Priya Anand of The Information is out with the scoop that Twitch—Amazon’s live TV service—made a whopping…
In 2019. And only $230 million in 2018.
Those numbers are…bad. For context, just CBS TV network earned $6.1 billion in 2018. Just CBS. You can imagine the rest of cable TV and even Youtube. Likely Twitch isn’t profitable for Amazon, which means that five years in Amazon has only gone further into the $1 billion whole. Assuming just a 15% cost of capital, for tech that’s not bad, and they’re going to need to dramatically scale to make back the investment. That’s my gut thinking on the deal.
The challenge for observers of digital platforms is that we don’t hear the details of companies like Twitch, just gaudy user numbers that have been and are inflated by bots, fake views, and a host of other issues. As a result, advertisers clearly don’t trust the platform and there really isn’t as much money being made as it seems like it should.
I’d be especially worried for those hyping esports leagues. (Which is subtly different from folks making money by being celebrities on Twitch.) Most esports leagues have gaudy projections and financial numbers. But if all of Twitch can only generate $300 million per year, that’s a small pie to split a dozen or so different ways.
Data of the Week – Scripted Series Grows to 532
According to FX’s John Landgraf. To get a sense of all these titles, and the deluge of reality and children shows, I recommend All Your Screen’s running tally. The NY Times has a good visualization of FX’s data. Also, Variety used their insights platform in December for a similar look. My one other caveat is I’ve never seen a good clarification on whether or not this includes international originals, which I feel is slightly misleading, as those TV series were always being made, just not in the United States.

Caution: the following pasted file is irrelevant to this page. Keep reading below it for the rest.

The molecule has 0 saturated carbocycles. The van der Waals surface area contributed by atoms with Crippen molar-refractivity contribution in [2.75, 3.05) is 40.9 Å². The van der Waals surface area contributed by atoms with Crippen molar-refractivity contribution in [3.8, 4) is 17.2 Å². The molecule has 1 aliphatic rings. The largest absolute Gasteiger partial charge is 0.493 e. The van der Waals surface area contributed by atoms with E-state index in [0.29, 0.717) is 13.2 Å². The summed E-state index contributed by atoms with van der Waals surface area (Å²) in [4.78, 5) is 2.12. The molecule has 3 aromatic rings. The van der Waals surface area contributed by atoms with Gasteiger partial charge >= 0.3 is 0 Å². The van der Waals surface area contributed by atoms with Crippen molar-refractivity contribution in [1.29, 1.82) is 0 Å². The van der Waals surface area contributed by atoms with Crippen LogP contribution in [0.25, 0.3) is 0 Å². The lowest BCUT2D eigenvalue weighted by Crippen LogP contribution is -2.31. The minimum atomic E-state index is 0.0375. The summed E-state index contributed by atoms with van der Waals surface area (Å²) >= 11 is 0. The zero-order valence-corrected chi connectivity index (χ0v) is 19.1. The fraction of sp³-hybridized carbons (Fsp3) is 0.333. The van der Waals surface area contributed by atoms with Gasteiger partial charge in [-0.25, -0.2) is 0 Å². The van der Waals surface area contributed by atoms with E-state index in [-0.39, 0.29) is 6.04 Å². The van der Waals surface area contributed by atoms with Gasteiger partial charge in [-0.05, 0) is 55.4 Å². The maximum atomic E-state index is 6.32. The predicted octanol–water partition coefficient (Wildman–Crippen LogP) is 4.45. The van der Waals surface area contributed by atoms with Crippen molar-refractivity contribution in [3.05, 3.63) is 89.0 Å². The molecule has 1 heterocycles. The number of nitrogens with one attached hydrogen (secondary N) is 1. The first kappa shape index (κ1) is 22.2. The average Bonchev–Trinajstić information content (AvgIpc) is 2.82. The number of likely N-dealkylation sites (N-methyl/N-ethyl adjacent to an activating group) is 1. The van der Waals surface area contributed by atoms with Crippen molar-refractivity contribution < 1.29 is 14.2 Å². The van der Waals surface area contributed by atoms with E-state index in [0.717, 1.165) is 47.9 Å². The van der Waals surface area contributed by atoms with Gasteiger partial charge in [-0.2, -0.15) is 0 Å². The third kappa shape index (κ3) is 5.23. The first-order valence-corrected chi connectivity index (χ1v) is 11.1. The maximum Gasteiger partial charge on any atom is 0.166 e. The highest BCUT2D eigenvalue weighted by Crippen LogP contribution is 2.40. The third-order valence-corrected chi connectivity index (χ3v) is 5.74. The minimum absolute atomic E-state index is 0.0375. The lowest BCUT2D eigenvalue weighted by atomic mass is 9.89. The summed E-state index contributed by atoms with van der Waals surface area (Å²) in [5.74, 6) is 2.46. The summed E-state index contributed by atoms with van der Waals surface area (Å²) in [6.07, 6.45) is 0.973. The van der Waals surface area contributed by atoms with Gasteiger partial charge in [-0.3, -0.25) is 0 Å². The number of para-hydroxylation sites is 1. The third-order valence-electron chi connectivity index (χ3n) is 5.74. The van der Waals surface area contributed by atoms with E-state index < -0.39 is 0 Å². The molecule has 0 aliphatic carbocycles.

Lots of News with No News
The Golden Globes
The Ankler probably blew up this annual awards show best. When nominees can and do invite the entire voting body to their house for a birthday part, well, that’s tough to take the results seriously. Meanwhile, as a driver of buzz, the Globes success. It does generate publicity for the streamers, the question is whether the juice (buzz) is worth that squeeze (awards campaign costs).
As for the Oscars, if the Globes, guild award and BAFTAs are a sign, I think we’re still on track for a moderately unpopular Academy Awards best picture field. Not the worst, since Joker and Knives Out did well, but not as good as it could be if they had nominated the deserving super hero movie of the year, Avengers: Endgame.
Quibi, Quibi, Quibi
Quibi had a big presentation at CES, which was covered everywhere. Besides a specific launch day and confirmation on price ($5 with ads and $8 without), I’m not sure there was a lot of other news here.